This episode ends the season on the highest of high notes with great acting and the best use yet of cinematography, camera angles and the use of atmosphere. We have possibly two more deaths, blackmail, revenge, mystery and LGBTQ issues, but still not enough to piece together the entire mystery. Questions are being answered for sure, and action is on the verge of exploding, but the pressure cooker that is After Nightfall still wants to keep us in suspense.

We’re left hanging on for more, yet in pure satisfaction that there’ll be more great drama to dive into in Season 2. I gave up watching TV years ago, and a series has not had me hooked like this since I can’t remember when.

Hurry up Season 2. We all need to know who killed Troy.

Watch all episodes here

After Nightfall Episode 1 & 2

Maybe it’s the remnants of the Jack the Ripper walking tour I did on my recent trip to London, but I have a longstanding love affair with crime drama and mysteries. After Nightfall, a new web series written by celebrated writer Wayne Tunks, seemed right up my alley, so I was quite excited to check it out. The night it premiered, I finally arrived home from acting class at 11pm, settled down with a bowl of pasta, and pressed play.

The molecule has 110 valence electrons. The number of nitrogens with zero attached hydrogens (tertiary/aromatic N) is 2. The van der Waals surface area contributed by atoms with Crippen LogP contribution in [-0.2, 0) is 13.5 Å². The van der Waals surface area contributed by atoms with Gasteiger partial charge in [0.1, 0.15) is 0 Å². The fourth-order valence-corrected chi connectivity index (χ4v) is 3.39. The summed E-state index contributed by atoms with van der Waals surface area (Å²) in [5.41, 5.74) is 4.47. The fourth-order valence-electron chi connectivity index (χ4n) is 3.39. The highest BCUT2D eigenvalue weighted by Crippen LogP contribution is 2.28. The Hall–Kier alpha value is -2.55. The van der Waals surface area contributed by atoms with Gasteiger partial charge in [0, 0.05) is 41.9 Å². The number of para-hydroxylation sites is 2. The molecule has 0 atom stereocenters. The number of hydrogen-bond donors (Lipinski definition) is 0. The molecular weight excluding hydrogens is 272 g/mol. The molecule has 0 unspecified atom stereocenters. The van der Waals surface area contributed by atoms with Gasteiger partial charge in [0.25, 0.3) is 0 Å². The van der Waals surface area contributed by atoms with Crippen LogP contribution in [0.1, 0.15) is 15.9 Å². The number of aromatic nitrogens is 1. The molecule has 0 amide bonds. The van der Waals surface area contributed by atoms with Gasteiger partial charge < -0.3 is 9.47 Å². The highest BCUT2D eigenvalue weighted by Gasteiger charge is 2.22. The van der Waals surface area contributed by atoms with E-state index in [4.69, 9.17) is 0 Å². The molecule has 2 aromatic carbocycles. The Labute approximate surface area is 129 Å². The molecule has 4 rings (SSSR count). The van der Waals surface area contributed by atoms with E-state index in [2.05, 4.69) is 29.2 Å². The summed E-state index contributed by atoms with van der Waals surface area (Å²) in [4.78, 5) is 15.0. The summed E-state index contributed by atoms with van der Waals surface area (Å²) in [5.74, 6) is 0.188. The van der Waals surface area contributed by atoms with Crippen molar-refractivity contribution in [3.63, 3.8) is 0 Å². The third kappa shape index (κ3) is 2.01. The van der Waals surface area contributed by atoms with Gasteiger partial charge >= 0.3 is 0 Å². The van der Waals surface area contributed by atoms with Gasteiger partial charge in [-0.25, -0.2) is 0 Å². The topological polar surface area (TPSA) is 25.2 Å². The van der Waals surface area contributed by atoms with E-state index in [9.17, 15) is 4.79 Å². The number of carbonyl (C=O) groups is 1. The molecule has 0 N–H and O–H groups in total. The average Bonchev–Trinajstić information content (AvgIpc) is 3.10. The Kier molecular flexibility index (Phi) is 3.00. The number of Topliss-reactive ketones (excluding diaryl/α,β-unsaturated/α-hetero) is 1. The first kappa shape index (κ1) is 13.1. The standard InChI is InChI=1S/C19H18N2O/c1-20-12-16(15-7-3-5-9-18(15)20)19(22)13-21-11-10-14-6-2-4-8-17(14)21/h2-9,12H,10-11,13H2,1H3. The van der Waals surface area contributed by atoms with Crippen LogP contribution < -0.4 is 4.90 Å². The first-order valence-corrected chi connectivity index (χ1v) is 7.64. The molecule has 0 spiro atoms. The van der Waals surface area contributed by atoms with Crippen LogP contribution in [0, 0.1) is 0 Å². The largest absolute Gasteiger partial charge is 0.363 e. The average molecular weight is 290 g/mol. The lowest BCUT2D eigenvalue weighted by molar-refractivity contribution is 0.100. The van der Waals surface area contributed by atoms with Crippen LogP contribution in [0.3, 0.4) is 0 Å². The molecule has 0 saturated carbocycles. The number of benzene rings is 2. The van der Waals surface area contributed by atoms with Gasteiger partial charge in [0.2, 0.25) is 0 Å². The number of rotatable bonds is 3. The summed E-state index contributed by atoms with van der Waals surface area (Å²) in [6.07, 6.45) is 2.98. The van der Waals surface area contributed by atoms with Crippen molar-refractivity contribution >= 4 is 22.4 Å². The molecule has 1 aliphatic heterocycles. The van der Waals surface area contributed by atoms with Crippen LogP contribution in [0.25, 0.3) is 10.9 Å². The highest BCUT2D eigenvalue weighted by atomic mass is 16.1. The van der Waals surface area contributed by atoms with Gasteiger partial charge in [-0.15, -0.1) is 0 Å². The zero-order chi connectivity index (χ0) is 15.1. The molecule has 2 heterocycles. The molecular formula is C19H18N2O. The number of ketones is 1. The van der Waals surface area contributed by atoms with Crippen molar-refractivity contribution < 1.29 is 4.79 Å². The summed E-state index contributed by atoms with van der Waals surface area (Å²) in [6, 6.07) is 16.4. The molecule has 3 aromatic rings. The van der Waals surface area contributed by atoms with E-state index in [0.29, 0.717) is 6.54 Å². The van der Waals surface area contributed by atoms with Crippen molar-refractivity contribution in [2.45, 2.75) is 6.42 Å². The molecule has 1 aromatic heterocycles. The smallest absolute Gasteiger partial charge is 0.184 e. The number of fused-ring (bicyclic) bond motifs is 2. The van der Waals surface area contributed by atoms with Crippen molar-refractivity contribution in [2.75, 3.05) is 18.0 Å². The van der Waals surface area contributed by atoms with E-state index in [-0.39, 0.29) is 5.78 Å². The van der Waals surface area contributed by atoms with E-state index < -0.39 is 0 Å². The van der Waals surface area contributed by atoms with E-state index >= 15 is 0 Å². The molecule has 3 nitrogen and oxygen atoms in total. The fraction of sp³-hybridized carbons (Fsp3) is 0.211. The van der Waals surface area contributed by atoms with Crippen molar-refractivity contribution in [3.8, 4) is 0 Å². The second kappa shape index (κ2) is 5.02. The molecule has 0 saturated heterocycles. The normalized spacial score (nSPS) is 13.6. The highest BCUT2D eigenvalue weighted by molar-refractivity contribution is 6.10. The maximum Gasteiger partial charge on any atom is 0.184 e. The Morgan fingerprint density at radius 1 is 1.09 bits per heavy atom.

We all know the saying. If you want something done right, do it yourself. Australian artists are taking this to heart. Our industry is suffering enough with never-ending tax cuts and general indifference to the arts. Hence, artists have to be more creative than ever when it comes to sharing and constructing our craft. Here, the creators have funded this ambitious project with the tried-and-true method of crowdfunding, and we should all be thankful for every cent poured into this absolutely wonderful series.
After Nightfall follows the aftermath of a young gay teen, Troy McLeavey, brutally murdered in a small rural town. Everybody is a suspect. His parents. His boyfriend. His ex-boyfriend or his ghastly homophobic parents. His drug lord uncle. The school bully. Predatory members of the community. The investigators themselves. Maybe even the butler did it.
A deceptively simple premise, but from the very first frame, the message to the audience is clear: you are in for one hell of a ride.

The first episode of course goes about establishing the world, the story and the characters. Many key players are unnamed initially but the strength of the actors makes the viewer able to glean exactly what they’re about. Therefore, the relatively short moments give you an eerie sense of what’s to come. Many scenes have minimal dialogue, allowing for greater atmosphere and mystery. Are there clues peppered throughout the silent moments? It certainly seems that way to an eagle-eyed viewer, but only time will tell.